Dear Mark and Sue
Re: 18.51 FGW service from Paddington to Oxford, 12/9/11. Amount of my day wasted: five minutes.
How now Mark? What's new, Sue?
It seems I was a little hasty yesterday with my protracted farewells, eh? Why, just last night, even as I fought my way to a seat on the train home, elbowing out grannies and vaulting over pregnant ladies, kicking the crutches away from war veterans and shoving aside crying children... even as I joined in the Paddington scrum, desperate and vengeful and ruthless in pursuit of a seat on the train, even as I did so, behind the bloodlust and the red mist, a little part of my mind reminisced about the fun we've had together.
Do you remember that time when you forced me to stare at a rainy Reading for 15 minutes? Or that other time when you forced me to stare at a rainy Slough for 15 minutes? Do you remember that day you forced me stare at a rainy Hayes and Harlington for 15 minutes? Or that other day when you forced me to stare at the back of the head of the bloke in front of me for 15 minutes? (That was quite a lot of times actually.) Do you remember that time? At band camp? When... actually, that was someone else, do excuse me.
Crazy days, Mark! Golden hours, Sue!
Anyway, as I say, it seems my reminiscing was somewhat premature. As any student of philosophy knows (and you're nothing if not a student of philosophy, Sue, that much is clear) one surely can't reminisce about something that is still ongoing, can one? How can you feel nostalgic about the present? Where's the logic in pining for the here-and-now? My train last night was delayed, Mark. The situation, as General James F. Amos, Commandant of the United States Marine Corps, is so fond of saying, is ongoing. We have an ongoing situation, Mark. Incoming, Sue!
So. Five minutes it was last night. And hence the extraordinary precision and conciseness (concision? Sue?) of this letter. Expertly crafted to waste not a minute more or less of your own time in return. (Unless there's an unexpected delay, of course.)
And so that just leaves me room for an apology. (Not to you Mark, don't be daft. Nor to you, Sue, despite the pangs of my conscience and the aches of my heart.) No: I'm going to apologise to a group of what the young folk call "rock stars".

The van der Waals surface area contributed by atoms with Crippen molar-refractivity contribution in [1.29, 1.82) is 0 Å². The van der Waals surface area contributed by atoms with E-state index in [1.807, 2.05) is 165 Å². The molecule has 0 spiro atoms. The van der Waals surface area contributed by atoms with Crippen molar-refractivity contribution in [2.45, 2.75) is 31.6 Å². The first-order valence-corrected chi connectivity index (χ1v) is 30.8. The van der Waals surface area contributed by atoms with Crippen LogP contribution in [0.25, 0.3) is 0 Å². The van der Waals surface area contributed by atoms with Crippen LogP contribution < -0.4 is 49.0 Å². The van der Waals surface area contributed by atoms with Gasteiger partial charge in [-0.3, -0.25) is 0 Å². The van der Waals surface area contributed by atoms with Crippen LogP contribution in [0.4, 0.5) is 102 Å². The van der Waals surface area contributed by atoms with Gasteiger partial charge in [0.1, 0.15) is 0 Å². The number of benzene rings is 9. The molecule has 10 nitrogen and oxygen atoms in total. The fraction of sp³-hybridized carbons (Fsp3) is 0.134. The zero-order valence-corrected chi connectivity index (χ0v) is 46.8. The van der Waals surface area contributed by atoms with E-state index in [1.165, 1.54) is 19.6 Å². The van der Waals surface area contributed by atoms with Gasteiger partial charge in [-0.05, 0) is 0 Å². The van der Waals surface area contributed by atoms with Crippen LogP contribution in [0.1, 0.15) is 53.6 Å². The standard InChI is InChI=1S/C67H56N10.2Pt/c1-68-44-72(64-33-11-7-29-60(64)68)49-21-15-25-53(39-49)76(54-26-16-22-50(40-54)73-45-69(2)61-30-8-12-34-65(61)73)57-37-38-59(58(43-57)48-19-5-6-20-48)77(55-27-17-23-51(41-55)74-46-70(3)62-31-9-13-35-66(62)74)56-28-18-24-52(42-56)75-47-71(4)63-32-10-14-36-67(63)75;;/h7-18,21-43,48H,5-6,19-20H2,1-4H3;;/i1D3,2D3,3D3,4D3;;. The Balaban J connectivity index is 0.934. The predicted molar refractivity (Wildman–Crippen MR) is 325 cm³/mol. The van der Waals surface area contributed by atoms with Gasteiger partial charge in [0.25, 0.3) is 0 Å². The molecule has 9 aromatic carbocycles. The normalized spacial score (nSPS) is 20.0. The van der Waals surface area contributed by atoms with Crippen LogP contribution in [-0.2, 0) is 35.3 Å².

You see, Mark, it has become my habit in these missives to insert references and drop quotes from various films, poems, songs and whatnots - mostly to amuse myself, but also (I won't lie, Sue, you can read me like a book. And not a very good book, either. Certainly not Bravo Two-Zero by Andy McNab, for example) also to make myself look clever.
It's in the hope, Mark, that you might read a line like "I wasted time and now time doth waste me," and think I'm a bona-fide genius... and not just some jumped-up show-off who remembers a bit of GCSE Shakespeare. (I also do it because I have a kind of cultural Tourette's, but that's a story for another day.)
But here's the thing, lads. I met a man at the weekend (not like that, Sue! Please!) and I'm pretty sure he's pretty tight with one of the "rock bands" whose rather beautiful lyric I appropriated a letter or two ago. And he spotted it, Mark! He knew it wasn't me!
Which got me thinking... what if the "rock band" themselves saw it? What if they got their rock band lawyers onto me? What if they came round my house with their electric guitars and their roadies and their hordes of groupies and their wistful, lilting folk-pop melodies and totally duffed me up for plagiarising their poetics?
It's scary, Mark! It's real life and it terrifies me!
And so I'd like to make an apology to them. That thing about conkers and the air getting cooler and stuff - it wasn't me. It was them. And I think they're ace. Sorry. Please don't duff me up. For the love of God, call those groupies off!
Phew! Close one eh, Sue?